The Best of Times the Worst of Times
Comfort women were women and girls forced into a prostitution corps created by the Empire of Japan. The name “comfort women” is a translation of a Japanese name ianfu (??? ). Ianfu is a euphemism for shofu (?? ) whose meaning is “prostitute(s)”.
 The earliest reporting on the issue in South Korea stated it was not a voluntary force, and since 1989 a number of women have come forward testifying they were kidnapped by Imperial Japanese soldiers. Historians such as Lee Yeong-Hun and Ikuhiko Hata stated the recruitment of comfort women was voluntary. 7] Other historians, using the testimony of ex-comfort women and surviving Japanese soldiers have argued the Imperial Japanese Army and Navy were either directly or indirectly involved in coercing, deceiving, luring, and sometimes kidnapping young women throughout Japan’s occupied territories.  Estimates vary as to how many women were involved, with numbers ranging from as low as 20,000 from some Japanese scholars to as high as 410,000 from some Chinese scholars, but the exact numbers are still being researched and debated.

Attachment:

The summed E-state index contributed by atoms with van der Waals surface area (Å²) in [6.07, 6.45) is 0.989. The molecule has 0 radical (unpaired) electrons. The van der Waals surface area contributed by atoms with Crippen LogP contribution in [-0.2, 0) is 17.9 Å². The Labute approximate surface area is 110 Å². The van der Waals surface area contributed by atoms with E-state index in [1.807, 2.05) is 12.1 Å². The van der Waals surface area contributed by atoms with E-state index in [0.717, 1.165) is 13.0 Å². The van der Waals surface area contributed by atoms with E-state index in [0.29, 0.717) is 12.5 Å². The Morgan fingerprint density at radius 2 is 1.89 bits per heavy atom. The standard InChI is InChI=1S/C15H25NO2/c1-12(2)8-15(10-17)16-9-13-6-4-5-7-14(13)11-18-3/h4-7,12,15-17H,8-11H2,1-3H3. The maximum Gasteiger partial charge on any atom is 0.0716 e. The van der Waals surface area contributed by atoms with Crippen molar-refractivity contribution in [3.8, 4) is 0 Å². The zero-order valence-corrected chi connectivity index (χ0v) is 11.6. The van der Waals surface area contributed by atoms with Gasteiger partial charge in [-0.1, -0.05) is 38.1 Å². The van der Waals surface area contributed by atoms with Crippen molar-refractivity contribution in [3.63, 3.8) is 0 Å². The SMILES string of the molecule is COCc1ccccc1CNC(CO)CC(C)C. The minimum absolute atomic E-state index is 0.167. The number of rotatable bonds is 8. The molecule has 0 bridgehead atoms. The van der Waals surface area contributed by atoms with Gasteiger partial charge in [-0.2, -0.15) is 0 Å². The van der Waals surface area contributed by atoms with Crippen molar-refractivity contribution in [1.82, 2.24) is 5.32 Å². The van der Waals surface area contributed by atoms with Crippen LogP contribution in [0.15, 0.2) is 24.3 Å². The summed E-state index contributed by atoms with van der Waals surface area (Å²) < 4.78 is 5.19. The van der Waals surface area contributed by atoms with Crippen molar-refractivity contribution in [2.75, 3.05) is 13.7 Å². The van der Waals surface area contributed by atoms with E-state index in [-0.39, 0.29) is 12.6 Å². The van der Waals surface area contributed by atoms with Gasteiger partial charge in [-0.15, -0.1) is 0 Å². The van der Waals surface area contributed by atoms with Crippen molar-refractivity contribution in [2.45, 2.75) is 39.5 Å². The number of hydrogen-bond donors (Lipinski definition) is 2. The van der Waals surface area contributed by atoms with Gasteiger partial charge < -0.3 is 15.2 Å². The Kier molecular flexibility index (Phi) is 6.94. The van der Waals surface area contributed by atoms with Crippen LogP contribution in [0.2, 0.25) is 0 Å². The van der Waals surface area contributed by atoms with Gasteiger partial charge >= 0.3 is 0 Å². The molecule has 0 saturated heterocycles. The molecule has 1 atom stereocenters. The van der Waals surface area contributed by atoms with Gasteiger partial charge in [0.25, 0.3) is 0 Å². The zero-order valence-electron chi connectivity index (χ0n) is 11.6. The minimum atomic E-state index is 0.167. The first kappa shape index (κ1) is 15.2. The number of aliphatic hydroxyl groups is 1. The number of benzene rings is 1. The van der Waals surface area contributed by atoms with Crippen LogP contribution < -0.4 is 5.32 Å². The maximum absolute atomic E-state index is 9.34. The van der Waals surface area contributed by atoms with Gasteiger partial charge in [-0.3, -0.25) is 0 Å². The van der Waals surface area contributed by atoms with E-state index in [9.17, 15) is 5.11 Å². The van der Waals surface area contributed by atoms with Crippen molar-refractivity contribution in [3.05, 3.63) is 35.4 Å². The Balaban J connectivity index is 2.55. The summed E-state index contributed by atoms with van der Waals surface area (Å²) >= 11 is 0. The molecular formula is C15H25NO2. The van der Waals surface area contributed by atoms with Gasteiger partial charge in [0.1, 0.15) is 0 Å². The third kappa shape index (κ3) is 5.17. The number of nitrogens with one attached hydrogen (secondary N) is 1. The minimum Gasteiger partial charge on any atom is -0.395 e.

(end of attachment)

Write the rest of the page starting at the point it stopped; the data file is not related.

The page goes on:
A majority of the women were from Korea, China, Japan and the Philippines, although women from Thailand, Vietnam, Malaysia, Taiwan, Indonesia and other Japanese-occupied territories were used for military “comfort stations”. Stations were located in Japan, China, the Philippines, Indonesia, then Malaya, Thailand, Burma, New Guinea, Hong Kong, Macau, and French Indochina.  According to testimony, young women from countries under Japanese Imperial control were abducted from their homes.
In many cases, women were also lured with promises of work in factories or restaurants. Once recruited, the women were incarcerated in “comfort stations” in foreign lands.  A Dutch government study described how the Japanese military itself recruited women by force in the Dutch East Indies.  It revealed that a total of 300 Dutch women had been coerced into Japanese military sex slavery